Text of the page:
Last night, the woman most likely to be the first female president to occupy the Oval Office, Hillary Rodham Clinton, did not announce that she is running for president. And, she didn't touch on her use of personal email during her time as Secretary of State. She did, however, give a rousing speech at the Emily's List 30th Anniversary Gala in Washington, D.C. (Emily's List is a political action committee dedicated to electing pro-choice Democratic women to office at all levels of government.) And, she also gave a pretty big hint as she closed her speech: "Don’t you suppose that one day, you’ll want to see a woman run for president?” Hint hint.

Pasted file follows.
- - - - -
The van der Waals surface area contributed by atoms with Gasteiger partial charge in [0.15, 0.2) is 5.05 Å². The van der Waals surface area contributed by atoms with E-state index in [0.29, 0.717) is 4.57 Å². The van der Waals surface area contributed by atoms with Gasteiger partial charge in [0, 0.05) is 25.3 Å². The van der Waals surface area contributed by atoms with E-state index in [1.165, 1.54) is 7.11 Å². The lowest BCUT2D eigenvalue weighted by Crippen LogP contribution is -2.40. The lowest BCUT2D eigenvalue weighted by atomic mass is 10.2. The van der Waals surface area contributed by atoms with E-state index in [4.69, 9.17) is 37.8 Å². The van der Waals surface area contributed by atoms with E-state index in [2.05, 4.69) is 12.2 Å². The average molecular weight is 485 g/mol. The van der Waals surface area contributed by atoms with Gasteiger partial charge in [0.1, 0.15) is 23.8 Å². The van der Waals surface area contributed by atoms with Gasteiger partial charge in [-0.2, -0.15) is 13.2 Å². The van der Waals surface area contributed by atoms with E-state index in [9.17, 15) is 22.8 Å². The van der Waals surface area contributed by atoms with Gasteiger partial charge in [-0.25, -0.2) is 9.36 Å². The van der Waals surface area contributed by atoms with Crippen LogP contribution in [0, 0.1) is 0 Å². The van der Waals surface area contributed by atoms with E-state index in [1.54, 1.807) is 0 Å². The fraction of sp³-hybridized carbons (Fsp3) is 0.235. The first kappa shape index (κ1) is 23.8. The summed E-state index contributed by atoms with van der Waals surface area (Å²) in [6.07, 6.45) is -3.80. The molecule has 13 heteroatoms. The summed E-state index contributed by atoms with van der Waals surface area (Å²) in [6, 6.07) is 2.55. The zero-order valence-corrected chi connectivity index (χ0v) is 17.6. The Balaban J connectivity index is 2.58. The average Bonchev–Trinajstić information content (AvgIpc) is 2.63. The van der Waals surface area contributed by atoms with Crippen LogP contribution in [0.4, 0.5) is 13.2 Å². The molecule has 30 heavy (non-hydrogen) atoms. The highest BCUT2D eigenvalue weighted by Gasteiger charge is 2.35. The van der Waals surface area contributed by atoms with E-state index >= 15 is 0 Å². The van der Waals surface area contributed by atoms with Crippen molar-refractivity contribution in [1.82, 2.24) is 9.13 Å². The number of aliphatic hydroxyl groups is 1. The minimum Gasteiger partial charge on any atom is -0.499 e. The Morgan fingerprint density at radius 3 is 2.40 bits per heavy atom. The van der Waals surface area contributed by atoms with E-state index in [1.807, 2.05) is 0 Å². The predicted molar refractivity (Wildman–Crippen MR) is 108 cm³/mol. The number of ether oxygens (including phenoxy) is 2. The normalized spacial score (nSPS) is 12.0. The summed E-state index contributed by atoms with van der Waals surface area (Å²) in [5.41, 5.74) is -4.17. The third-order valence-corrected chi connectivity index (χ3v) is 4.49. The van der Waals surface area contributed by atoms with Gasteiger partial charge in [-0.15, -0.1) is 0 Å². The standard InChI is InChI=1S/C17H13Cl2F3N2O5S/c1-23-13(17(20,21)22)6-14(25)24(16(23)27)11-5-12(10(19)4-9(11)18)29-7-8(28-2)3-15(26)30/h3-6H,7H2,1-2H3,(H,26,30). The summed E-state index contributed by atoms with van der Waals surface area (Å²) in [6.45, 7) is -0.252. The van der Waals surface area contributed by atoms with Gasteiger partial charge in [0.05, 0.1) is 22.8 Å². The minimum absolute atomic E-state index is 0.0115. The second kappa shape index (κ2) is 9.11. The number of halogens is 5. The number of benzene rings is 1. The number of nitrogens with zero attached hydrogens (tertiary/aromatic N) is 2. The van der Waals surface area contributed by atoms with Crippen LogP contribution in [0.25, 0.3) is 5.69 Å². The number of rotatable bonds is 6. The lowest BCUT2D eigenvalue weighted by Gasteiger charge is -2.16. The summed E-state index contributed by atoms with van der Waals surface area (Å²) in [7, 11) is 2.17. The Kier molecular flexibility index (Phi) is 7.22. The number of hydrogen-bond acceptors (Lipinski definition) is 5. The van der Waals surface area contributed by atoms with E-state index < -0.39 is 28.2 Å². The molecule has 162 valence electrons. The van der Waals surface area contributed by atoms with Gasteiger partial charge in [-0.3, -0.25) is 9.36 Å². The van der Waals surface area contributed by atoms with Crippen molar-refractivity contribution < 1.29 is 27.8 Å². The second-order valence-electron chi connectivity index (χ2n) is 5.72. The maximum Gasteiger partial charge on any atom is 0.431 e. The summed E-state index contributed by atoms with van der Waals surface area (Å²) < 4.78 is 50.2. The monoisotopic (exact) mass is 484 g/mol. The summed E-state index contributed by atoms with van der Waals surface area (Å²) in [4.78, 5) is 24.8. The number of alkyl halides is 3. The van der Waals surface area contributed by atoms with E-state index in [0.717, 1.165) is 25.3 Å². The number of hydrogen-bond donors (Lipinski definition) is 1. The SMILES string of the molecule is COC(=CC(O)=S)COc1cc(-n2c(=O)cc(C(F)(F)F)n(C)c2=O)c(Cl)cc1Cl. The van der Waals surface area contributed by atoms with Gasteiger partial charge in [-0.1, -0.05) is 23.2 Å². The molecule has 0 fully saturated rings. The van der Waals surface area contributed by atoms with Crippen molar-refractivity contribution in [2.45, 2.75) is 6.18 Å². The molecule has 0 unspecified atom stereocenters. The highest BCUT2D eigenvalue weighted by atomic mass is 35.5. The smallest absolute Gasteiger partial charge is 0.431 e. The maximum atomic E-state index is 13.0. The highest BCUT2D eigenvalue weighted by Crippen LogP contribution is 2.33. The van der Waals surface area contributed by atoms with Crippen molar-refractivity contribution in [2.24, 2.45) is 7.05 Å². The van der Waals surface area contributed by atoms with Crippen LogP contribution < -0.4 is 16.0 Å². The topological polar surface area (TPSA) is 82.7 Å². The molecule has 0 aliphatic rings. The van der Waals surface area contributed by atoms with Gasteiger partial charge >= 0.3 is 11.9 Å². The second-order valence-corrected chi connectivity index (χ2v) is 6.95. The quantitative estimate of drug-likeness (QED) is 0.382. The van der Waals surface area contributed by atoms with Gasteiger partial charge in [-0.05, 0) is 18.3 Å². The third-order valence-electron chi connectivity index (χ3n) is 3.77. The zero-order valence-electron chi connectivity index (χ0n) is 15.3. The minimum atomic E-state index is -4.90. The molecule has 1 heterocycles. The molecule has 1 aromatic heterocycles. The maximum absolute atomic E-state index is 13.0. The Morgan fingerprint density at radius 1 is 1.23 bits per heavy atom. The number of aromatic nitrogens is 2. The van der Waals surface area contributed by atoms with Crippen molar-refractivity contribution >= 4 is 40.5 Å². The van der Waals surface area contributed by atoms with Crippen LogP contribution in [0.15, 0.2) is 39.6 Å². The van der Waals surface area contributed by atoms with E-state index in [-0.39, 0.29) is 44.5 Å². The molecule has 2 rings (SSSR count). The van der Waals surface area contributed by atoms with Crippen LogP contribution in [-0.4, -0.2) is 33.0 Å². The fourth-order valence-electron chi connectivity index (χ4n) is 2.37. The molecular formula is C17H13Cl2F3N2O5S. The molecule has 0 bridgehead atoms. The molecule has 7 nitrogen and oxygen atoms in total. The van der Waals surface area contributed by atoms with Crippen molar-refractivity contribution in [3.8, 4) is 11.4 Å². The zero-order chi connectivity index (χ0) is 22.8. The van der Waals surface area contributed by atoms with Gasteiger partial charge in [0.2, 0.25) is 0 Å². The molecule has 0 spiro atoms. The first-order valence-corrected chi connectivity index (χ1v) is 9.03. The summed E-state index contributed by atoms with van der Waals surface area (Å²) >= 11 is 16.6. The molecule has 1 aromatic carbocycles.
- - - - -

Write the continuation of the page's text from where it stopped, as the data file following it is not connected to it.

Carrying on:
The event couldn't have been a more pro-Hillary environment, so it definitely felt like the right occasion for this type of rhetoric. Nearly every one of the 13-plus speakers who preceded Clinton — including America Ferrara, Gabby Giffords, Nancy Pelosi, Lena Dunham, and Al Franken — practically begged the former Secretary of State and United States Senator to finally step up and declare her candidacy. She didn't quite do that, but Clinton did do her usual opening teaser, as she has been at every appearance, beginning her speech by referring to a "national question that has been gripping the nation" — which turned out to be a joking reference to the great "Is It Blue and Black or White and Gold?" Dress Debate of 2015. The rest of her remarks were a well-articulated, values-based campaign speech (minus the campaign) reiterating her support for collective bargaining, a woman's right to choose, full participation in the economy, and knowing "when it's time to find common ground, and when it's time to stand your ground." She also took the time to give praise to Senator Barbara Mikulski (D-MD), who announced her retirement yesterday. Elected to the House in 1976, Mikulski is the longest-serving woman in Congress. Among her achievements was changing the House rules to allow women to wear pants on the floor of the Senate, which Clinton connected to her own famous pantsuits (last night's was purple). This gave the maybe-candidate the perfect segue into the provocative end to her speech: "Don't you want to see more women running for governor and mayor who will put our families first? More women running for Congress who will follow in the footsteps of Barbara Mikulski? And, I supposed it's fair to say that don't you suppose that one day, you'll want to see a woman run for president?" Indeed we do. And, the latest rumors are that Clinton will declare in April — and then the 2016 race will truly begin.